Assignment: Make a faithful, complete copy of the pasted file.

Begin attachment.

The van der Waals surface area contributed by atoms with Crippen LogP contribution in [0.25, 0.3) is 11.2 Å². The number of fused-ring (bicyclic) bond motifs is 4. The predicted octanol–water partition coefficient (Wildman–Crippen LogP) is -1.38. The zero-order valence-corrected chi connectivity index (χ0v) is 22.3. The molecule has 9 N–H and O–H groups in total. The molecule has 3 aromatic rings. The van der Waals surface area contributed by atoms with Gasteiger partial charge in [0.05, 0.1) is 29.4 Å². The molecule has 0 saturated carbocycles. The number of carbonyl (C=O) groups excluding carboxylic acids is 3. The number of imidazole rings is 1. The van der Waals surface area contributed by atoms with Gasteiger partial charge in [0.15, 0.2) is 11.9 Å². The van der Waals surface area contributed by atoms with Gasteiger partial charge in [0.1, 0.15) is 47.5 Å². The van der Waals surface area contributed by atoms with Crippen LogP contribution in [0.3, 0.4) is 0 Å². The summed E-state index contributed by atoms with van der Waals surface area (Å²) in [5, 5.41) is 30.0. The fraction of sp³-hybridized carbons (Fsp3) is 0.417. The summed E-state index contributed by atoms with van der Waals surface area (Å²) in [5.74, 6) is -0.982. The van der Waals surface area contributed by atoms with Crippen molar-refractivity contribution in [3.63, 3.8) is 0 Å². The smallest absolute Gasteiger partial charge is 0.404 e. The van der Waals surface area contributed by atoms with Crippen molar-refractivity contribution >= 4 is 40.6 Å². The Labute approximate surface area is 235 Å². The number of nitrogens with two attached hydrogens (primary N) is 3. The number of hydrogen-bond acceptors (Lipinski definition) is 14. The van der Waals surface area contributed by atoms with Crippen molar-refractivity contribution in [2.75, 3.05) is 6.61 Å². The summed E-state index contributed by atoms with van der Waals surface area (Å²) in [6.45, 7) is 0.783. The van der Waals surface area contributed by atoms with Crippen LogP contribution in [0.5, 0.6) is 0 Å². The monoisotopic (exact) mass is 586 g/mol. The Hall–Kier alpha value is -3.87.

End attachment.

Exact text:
The van der Waals surface area contributed by atoms with Crippen LogP contribution in [0.25, 0.3) is 11.2 Å². The number of fused-ring (bicyclic) bond motifs is 4. The predicted octanol–water partition coefficient (Wildman–Crippen LogP) is -1.38. The zero-order valence-corrected chi connectivity index (χ0v) is 22.3. The molecule has 9 N–H and O–H groups in total. The molecule has 3 aromatic rings. The van der Waals surface area contributed by atoms with Gasteiger partial charge in [0.05, 0.1) is 29.4 Å². The molecule has 0 saturated carbocycles. The number of carbonyl (C=O) groups excluding carboxylic acids is 3. The number of imidazole rings is 1. The van der Waals surface area contributed by atoms with Gasteiger partial charge in [0.15, 0.2) is 11.9 Å². The van der Waals surface area contributed by atoms with Gasteiger partial charge in [0.1, 0.15) is 47.5 Å². The van der Waals surface area contributed by atoms with Crippen LogP contribution in [0.3, 0.4) is 0 Å². The summed E-state index contributed by atoms with van der Waals surface area (Å²) in [5, 5.41) is 30.0. The fraction of sp³-hybridized carbons (Fsp3) is 0.417. The summed E-state index contributed by atoms with van der Waals surface area (Å²) in [5.74, 6) is -0.982. The van der Waals surface area contributed by atoms with Crippen molar-refractivity contribution in [3.63, 3.8) is 0 Å². The smallest absolute Gasteiger partial charge is 0.404 e. The van der Waals surface area contributed by atoms with Crippen molar-refractivity contribution >= 4 is 40.6 Å². The Labute approximate surface area is 235 Å². The number of nitrogens with two attached hydrogens (primary N) is 3. The number of hydrogen-bond acceptors (Lipinski definition) is 14. The van der Waals surface area contributed by atoms with Crippen molar-refractivity contribution in [2.75, 3.05) is 6.61 Å². The summed E-state index contributed by atoms with van der Waals surface area (Å²) in [6.45, 7) is 0.783. The van der Waals surface area contributed by atoms with Crippen LogP contribution in [0.5, 0.6) is 0 Å². The monoisotopic (exact) mass is 586 g/mol. The Hall–Kier alpha value is -3.87.